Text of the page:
If you’ve ever written your name on a piece of paper, you’re prepared to learn to draw.
Feeling a bit stuck? Need a diversion? Your pets can be a source of creativity. No pet? What about your plants? Yourself? Anything can be the start of an abstract masterpiece. Most phones allow you to change the colors of images and draw on pictures. Can you create an abstract masterpiece from an image of your pet? Post your best creations and tag us @akronartmuseum #animalabstraction Here are some samples to get you thinking.
Drawing can feel scary. This game helps you loosen up your style or just have fun. How do you play? Print out the three dice. Fold and glue them together. Grab some colored pencils or markers. Find a few sheets of paper. Roll the dice. DRAW. If you’re with a friend, guess what they drew. OR Challenge them to draw something Download the Art Dice. MuseumGames are made possible by PNC with additional support from Acme Fresh Market, the Kathy Moses Salem Philanthropic Fund of
Pipecleaners can make an interesting repeat geometric pattern for prints. What You Need: paper, cardboard, pipecleaners, and ink Try this?
Everyone wants to make their mark on life. Learning to express yourself on paper is one way to do just that. Explore many ways to draw, paint, and make your own mark. Along with the many mark-making exercises this month, this PDF offers more drawing exercises. Drawing without a Pencil When you think of drawing, you might assume you need a pencil. There are many types of drawings that don’t need a writing utensil at all. You can rip the paper with your hand. This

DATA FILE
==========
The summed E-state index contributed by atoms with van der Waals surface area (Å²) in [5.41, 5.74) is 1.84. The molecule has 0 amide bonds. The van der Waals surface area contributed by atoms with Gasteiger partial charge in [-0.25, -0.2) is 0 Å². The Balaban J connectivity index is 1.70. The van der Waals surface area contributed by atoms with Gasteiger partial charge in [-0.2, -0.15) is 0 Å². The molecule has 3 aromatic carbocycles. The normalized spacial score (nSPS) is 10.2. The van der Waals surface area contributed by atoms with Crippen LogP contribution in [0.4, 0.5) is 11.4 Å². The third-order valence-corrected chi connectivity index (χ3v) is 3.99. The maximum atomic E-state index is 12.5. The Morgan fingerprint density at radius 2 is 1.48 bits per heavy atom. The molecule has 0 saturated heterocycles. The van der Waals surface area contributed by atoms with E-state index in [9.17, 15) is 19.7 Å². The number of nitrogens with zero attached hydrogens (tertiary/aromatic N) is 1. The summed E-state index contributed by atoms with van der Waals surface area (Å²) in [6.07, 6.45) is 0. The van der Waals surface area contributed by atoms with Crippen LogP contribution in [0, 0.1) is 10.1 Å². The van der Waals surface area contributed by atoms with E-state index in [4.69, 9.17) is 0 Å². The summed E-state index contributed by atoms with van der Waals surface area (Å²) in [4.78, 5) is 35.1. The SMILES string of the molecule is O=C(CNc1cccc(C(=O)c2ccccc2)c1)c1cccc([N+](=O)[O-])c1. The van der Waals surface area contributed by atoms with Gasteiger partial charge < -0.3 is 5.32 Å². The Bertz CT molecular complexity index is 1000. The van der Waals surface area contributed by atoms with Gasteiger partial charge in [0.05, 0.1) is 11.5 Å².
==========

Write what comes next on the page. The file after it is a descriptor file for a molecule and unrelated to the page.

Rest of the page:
Try your hand at making simple books and book-related objects. This month we have bookmaking tutorials plus some options for turning out artful bookmarks. Get Art: Why make your own sketchbook? Before we get to making, we might tackle the big question of the month. Project 1: Make an Accordion Book What do you need? Paper Try this? Fold your paper in even sections. That’s it. This is a simple book to make. Collection Connection: Muybridge was a photographer who explore motion by creating a
Summer is coming to an end. It’s a time to relish freedom, enjoy family, and spend a few more minutes in the outdoors. This month’s projects celebrate the end of the holidays.
Create your own no-tech moving picture show using supplies you have around the house (or recently thrown into the recycle bin).
Ah, peak summer — barbecues, picnics, outdoor fun. Who says snacks need to be just for eating? Gather your leftovers, your favorites, whatever you got — and let’s have an Art-BQ! We even have a kit of supplies to help you get started.
No beach? No pool? No problem! Explore different ways to cool off this summer with water art-making activities that don’t require floaties or a vest. Water takes on many forms during the summer. For some, summer means cooling off by swimming, playing in sprinklers, or simply drinking enough water to stay hydrated. Water moves in different ways with the museum’s collection, too. We have paintings of crashing waves (Torrey, Surf), abstracted landscapes of ponds (Thomas, Pond-Spring Awakening), and even works whose movement reminds us how water can